So what happened? Were you disappointed to be eliminated so early on in the competition?
Oh, absolutely. I never saw it coming. I’m pretty confident in myself, so when it happened, my first thought was, “Okaaaaay.” There’s not a lot you can do about it… In my heart, I always felt I would never go home any sooner than the third challenge. Honestly, I only spent one hard hour processing it the next morning. After that, I [looked forward]. It didn’t hit me that hard.
I’m always puzzled when they eliminate one person following a partner challenge. How do they really know who did what work?
Everybody gets really close, really fast. It doesn’t matter how long you know some one. We experienced a lot in just a couple of days. You get close, you bond, you go into it together, and then there’s this moment right before they cut you where you’re like, “Oh no,” because it’s just the two of you on stage. It was important to me to be strong in that moment. I [told myself], I will not do any “throw under the business” stuff. I will not complain. I will not whine. You’re standing there ready to take the heat. You just accept it and move forward. For me, that’s what I did, but for Matt it was instant depression because it could have been him. In that moment, you’re not onto the second challenge yet. You don’t know what’s going to happen next. He was concerned if he would go home the next week.
Is there anything you’d do different if you had to do the challenge over?
Oh yeah! Definitely! Knowing what they’re going for now, Face Off is like a client. You definitely want to go bigger, number one. We actually had some things in our initial sketches that we found we weren’t able to do. I would not worry about quality so much as far as edges and gluing and blending and specific little paint details. I would throw that out the window and pull back… And would just do bigger. And worry about the little things when we get there, if we get there. [I would] scale my focus larger and go for the silhouette, shape, and color. When I’m working here in the Bay [area], [I’m focused on] refinement and making sure everything looks right on the monitor. [On the show,] it’s not about that. It’s about the ideas and the concepts and going big. I would definitely do it differently. It wasn’t until you asked that I thought about that. People ask, “Would you do the show again?” Yes, I would totally do it again. If I were to go back, I’d focus on that and would think about new creatures and new designs.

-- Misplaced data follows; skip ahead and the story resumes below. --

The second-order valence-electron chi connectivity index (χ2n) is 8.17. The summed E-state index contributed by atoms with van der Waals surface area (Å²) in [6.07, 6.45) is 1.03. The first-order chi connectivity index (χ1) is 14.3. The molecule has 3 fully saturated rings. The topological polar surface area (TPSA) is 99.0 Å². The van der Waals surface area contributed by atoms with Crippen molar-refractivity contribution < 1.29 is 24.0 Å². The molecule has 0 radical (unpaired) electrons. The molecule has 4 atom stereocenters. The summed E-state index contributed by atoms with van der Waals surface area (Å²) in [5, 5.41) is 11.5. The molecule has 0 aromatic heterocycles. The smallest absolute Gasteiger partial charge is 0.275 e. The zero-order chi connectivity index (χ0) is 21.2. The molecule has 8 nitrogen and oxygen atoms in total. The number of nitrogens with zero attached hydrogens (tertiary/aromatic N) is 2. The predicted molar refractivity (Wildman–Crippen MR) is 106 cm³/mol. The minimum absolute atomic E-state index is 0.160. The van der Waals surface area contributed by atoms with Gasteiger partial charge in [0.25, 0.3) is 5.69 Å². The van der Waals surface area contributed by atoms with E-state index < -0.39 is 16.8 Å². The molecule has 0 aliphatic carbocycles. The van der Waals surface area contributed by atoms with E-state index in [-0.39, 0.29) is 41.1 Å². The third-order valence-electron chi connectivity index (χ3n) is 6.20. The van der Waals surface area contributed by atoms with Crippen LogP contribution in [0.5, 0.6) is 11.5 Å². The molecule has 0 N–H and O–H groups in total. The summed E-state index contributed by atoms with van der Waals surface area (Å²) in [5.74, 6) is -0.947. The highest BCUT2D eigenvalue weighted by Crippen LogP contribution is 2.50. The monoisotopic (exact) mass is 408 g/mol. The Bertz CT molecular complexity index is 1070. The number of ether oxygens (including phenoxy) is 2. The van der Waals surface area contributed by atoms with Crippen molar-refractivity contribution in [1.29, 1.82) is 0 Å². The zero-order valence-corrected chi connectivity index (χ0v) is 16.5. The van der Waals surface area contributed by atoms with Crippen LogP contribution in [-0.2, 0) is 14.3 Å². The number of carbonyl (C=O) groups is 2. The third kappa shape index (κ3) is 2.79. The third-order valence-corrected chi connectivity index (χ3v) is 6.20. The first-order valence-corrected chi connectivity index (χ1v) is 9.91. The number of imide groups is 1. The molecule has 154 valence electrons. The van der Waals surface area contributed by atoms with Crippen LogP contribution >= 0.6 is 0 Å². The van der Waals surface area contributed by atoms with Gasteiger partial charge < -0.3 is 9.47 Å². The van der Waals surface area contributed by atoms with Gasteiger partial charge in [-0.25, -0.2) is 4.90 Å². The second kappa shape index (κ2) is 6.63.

Who should we keep an eye on from the group? Are there any standout contestants?
One of the things that I told everyone when I left was I said, “Watch out. Take care of my man George because he’s amazing.”
Are you keeping in touch with people?
Me and George and a whole bunch of other artists that I work with, we’re all heading down to the make-up artist trade show this weekend. We’ll meet up with everybody at the Face Off panel. I’m meeting up with some friends too that a lot of the other Face Off people work with… The first thing that happens is that there’s a huge outpouring of support. I’m excited to keep going.
What did you learn from having Tami Lane and Stephen Sommers on-set?
I was shocked. I didn’t know we were going to get anybody that big that soon. I’ve always been a fan of The Mummy. It was a pleasure to do my alien creature. He said, “Beast, but sexy.” It’s not quite a contradiction. It was important to me that my character look attractive and strong and streamlined… And Tami Lane? I’m a huge, huge fan of The Hobbit… Meeting someone who is part of a huge make-up army? That was exactly the type of stuff that I was looking forward to.
What are you working on now that filming has wrapped?
As soon as I got home, I started working on a film called Sweet Kitty, which has a demon character… Me and George knocked that one out [together]. We worked on that for a month and a half. It’s such a big deal when you’re department heading because you’re doing the creatures and the design and you’re hooking up concept artists with people. You’re getting in touch with hair and make-up. You’re charge of everything–beauty, shipments, scheduling, making all the decisions. My ultimate goal? I have my company Pandora FX [with my business partner and co-cat member George] and we’re going to corner the market on all the make-up effects… We work on short films, music videos, photo shoots, and features, but I wanted to turn it into something official and something bigger, so we can establish ourselves. In the end, we want careers, cars, and homes and children. I want to turn it into something solid.
Face Off airs Tuesday’s at 9 PM ET on Syfy.